Saudi student at the University of New Mexico charged with illegally possessing handgun, FBI says

A Saudi Arabian student enrolled at the University of New Mexico's school of engineering was charged Friday with illegally possessing a firearm after a search of his Albuquerque residence found a .380-caliber Cobra handgun, according to federal court documents.

Hassan Alquahtani, 28, was scheduled to get his diploma from the university on Saturday before going to Disneyland to celebrate with his family, according to the Albuquerque Journal.

Those plans changed following an FBI investigation into the student, which began after an anonymous person called its National Threat Operations Center on Aug. 8 and said that Alqahtani was "creating a list of people who he wants to kill before he leaves the U.S."

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College of education and college of science buildings

College of education and college of science buildings

That list allegedly included the person who gave the tip, as well as University of New Mexico professors, according to the outlet.

Alqahtani turned himself in to authorities on Friday afternoon, where he appeared before Judge Karen Molzen who ordered him to be held through the weekend. A spokesman for the U.S. Attorney's Office for the District of New Mexico told NBC News that "Alqahtani is not currently charged with anything other than possession of a firearm. I cannot confirm or deny an ongoing investigation of any other conduct."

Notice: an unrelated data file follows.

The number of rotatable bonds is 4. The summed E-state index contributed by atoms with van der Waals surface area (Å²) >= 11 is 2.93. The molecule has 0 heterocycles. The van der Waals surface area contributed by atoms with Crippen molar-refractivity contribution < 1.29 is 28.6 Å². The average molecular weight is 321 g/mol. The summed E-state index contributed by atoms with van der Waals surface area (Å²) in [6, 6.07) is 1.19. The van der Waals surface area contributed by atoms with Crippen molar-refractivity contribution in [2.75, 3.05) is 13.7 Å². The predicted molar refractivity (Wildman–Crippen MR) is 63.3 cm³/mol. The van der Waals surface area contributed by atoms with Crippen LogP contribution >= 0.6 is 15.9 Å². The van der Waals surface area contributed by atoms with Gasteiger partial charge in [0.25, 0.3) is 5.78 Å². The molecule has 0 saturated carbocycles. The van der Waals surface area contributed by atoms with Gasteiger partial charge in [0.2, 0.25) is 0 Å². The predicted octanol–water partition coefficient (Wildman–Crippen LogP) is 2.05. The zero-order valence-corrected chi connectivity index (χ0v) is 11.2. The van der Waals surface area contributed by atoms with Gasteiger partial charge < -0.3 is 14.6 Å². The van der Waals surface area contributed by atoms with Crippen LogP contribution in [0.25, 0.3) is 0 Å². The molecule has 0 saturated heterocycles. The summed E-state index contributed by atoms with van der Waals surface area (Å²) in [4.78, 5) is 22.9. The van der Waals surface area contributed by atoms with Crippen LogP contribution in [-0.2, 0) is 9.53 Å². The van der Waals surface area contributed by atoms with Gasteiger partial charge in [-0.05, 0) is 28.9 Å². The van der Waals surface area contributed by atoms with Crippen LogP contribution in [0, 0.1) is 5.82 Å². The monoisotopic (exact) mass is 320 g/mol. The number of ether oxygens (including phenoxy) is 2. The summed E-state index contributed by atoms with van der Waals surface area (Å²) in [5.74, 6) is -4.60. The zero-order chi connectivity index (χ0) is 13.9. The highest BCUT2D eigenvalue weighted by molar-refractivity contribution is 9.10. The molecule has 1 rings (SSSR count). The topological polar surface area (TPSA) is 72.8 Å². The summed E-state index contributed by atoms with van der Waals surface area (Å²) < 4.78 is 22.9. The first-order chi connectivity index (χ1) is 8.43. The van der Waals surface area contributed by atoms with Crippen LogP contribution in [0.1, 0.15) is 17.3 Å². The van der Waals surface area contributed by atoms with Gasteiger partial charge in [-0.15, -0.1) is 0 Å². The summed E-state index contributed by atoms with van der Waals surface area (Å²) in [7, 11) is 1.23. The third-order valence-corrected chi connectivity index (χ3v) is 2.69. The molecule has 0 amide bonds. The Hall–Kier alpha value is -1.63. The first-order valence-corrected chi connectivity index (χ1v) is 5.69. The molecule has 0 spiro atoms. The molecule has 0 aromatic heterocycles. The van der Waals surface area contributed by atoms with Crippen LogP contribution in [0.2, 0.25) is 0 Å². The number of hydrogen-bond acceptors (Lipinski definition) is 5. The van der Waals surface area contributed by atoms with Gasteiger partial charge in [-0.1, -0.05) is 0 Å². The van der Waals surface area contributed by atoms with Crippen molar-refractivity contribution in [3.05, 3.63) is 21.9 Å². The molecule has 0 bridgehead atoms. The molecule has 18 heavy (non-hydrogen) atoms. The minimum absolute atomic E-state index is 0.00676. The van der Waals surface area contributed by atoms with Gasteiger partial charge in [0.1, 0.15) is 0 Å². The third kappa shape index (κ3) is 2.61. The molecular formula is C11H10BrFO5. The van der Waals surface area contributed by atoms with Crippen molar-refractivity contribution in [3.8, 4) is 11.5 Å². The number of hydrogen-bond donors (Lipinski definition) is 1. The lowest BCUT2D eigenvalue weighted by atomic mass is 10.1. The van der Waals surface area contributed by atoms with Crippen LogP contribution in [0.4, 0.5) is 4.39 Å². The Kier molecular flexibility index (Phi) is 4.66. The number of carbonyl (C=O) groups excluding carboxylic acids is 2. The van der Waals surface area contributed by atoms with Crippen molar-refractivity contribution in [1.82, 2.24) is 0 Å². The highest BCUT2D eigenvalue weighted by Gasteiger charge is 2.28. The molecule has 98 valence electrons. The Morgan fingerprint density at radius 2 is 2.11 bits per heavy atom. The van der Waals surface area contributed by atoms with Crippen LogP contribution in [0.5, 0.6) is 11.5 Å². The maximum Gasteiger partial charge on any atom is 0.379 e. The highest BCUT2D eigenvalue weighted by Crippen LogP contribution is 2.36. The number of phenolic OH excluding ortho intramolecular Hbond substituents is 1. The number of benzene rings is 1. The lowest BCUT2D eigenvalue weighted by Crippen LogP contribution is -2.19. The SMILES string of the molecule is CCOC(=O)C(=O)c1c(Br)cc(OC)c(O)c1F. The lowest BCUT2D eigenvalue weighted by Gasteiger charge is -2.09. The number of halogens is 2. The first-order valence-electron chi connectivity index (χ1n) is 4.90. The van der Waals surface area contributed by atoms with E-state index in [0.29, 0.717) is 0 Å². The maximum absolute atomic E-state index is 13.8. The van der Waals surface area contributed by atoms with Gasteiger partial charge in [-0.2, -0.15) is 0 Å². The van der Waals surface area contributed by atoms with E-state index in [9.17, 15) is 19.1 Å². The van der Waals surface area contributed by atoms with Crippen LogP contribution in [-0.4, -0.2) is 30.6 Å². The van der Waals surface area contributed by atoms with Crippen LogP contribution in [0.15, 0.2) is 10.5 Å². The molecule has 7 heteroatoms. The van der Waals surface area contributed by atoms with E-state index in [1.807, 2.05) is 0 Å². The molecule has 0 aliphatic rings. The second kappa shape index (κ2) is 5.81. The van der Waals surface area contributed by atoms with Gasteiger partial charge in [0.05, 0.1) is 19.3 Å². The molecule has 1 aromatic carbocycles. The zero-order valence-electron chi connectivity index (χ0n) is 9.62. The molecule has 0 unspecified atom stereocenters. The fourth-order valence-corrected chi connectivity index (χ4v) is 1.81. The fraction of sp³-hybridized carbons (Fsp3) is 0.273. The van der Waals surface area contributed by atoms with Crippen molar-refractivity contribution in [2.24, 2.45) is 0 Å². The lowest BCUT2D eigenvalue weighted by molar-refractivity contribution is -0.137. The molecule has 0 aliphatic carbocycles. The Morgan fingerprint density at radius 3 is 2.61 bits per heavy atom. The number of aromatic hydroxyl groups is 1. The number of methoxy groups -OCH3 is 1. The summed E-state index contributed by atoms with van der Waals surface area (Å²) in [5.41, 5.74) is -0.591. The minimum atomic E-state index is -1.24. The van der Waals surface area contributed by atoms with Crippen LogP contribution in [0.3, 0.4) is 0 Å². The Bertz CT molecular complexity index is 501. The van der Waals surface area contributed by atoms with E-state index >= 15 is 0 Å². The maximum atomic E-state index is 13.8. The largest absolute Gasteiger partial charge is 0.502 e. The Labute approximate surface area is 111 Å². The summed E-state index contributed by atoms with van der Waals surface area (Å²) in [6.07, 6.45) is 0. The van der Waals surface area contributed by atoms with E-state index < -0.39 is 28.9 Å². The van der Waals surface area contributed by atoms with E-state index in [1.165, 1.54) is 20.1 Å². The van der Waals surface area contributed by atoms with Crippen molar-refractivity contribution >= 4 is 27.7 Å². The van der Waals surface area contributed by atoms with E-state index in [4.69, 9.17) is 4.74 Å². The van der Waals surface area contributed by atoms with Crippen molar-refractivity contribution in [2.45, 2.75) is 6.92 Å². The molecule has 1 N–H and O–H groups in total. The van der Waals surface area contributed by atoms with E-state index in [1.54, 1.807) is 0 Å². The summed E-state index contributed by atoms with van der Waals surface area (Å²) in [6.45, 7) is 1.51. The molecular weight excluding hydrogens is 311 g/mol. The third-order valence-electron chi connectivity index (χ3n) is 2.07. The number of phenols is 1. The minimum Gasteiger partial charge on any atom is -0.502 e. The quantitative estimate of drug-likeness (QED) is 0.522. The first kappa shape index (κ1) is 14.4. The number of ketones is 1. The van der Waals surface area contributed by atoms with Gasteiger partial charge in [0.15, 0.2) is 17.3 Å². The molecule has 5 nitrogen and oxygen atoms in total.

Assistant U.S. Attorney George Kraehe argued that Alqahtani should stay in custody because the list included UNM professors, according to the Albuquerque Journal. The list wasn't included in the complaint and it's not clear which professors were on it.

According to the complaint, a confidential source said Alqahtani approached him in November with an interest in purchasing an AK-47 rifle and that Alqahtani later said he was interested instead in acquiring a smaller gun for protection. The affidavit says a girlfriend of Alqahtani claimed ownership of the seized gun and is possibly conspiring to conceal his possession of the firearm.

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Joel Meyers, a defense attorney for Alqahtani, said he plans to dispute accusations that the seized firearm belonged to Alqahtani, and expressed disappointment at the timing of the arrest on the day before Alqahtani’s graduation ceremony.

“If he was such a concern,” Meyers said, “why the delay until right before his graduation?”

Meyers said Alqahtani is in the U.S. legally on a student visa and that he lives with his wife — described as his girlfriend in the criminal complaint — who is not prohibited from possessing a firearm.

Alqahtani has a detention hearing on Dec. 16

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In a news release, the U.S. Attorney’s Office in Albuquerque says the firearms charge can carry a penalty up to 10 years in prison.

The Associated Press contributed to the report